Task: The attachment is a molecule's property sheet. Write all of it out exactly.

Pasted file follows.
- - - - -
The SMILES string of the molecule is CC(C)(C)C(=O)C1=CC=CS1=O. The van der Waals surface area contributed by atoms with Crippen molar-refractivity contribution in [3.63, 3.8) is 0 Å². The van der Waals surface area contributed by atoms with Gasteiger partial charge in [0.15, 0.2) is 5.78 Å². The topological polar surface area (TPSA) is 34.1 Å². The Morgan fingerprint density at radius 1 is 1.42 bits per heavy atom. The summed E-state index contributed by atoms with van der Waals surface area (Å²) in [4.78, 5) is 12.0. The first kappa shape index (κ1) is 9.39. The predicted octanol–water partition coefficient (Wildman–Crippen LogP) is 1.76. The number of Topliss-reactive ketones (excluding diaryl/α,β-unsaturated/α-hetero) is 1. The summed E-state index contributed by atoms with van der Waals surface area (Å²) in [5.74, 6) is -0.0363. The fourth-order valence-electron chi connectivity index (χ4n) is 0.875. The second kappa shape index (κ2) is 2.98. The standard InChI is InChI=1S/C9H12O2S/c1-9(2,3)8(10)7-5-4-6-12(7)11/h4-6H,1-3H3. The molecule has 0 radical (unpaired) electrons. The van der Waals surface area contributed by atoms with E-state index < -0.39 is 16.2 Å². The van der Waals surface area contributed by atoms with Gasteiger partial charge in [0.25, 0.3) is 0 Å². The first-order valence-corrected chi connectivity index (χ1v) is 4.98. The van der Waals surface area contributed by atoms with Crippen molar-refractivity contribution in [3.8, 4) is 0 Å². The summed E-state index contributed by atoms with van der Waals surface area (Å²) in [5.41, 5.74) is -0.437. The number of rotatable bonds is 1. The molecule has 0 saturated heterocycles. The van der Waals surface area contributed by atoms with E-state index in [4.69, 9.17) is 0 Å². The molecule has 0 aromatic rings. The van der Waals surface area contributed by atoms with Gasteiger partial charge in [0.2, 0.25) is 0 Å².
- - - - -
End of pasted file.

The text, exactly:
The SMILES string of the molecule is CC(C)(C)C(=O)C1=CC=CS1=O. The van der Waals surface area contributed by atoms with Crippen molar-refractivity contribution in [3.63, 3.8) is 0 Å². The van der Waals surface area contributed by atoms with Gasteiger partial charge in [0.15, 0.2) is 5.78 Å². The topological polar surface area (TPSA) is 34.1 Å². The Morgan fingerprint density at radius 1 is 1.42 bits per heavy atom. The summed E-state index contributed by atoms with van der Waals surface area (Å²) in [4.78, 5) is 12.0. The first kappa shape index (κ1) is 9.39. The predicted octanol–water partition coefficient (Wildman–Crippen LogP) is 1.76. The number of Topliss-reactive ketones (excluding diaryl/α,β-unsaturated/α-hetero) is 1. The summed E-state index contributed by atoms with van der Waals surface area (Å²) in [5.74, 6) is -0.0363. The fourth-order valence-electron chi connectivity index (χ4n) is 0.875. The second kappa shape index (κ2) is 2.98. The standard InChI is InChI=1S/C9H12O2S/c1-9(2,3)8(10)7-5-4-6-12(7)11/h4-6H,1-3H3. The molecule has 0 radical (unpaired) electrons. The van der Waals surface area contributed by atoms with E-state index < -0.39 is 16.2 Å². The van der Waals surface area contributed by atoms with Gasteiger partial charge in [0.25, 0.3) is 0 Å². The first-order valence-corrected chi connectivity index (χ1v) is 4.98. The van der Waals surface area contributed by atoms with Crippen molar-refractivity contribution in [3.8, 4) is 0 Å². The summed E-state index contributed by atoms with van der Waals surface area (Å²) in [5.41, 5.74) is -0.437. The number of rotatable bonds is 1. The molecule has 0 saturated heterocycles. The van der Waals surface area contributed by atoms with E-state index in [4.69, 9.17) is 0 Å². The molecule has 0 aromatic rings. The van der Waals surface area contributed by atoms with Gasteiger partial charge in [0.2, 0.25) is 0 Å².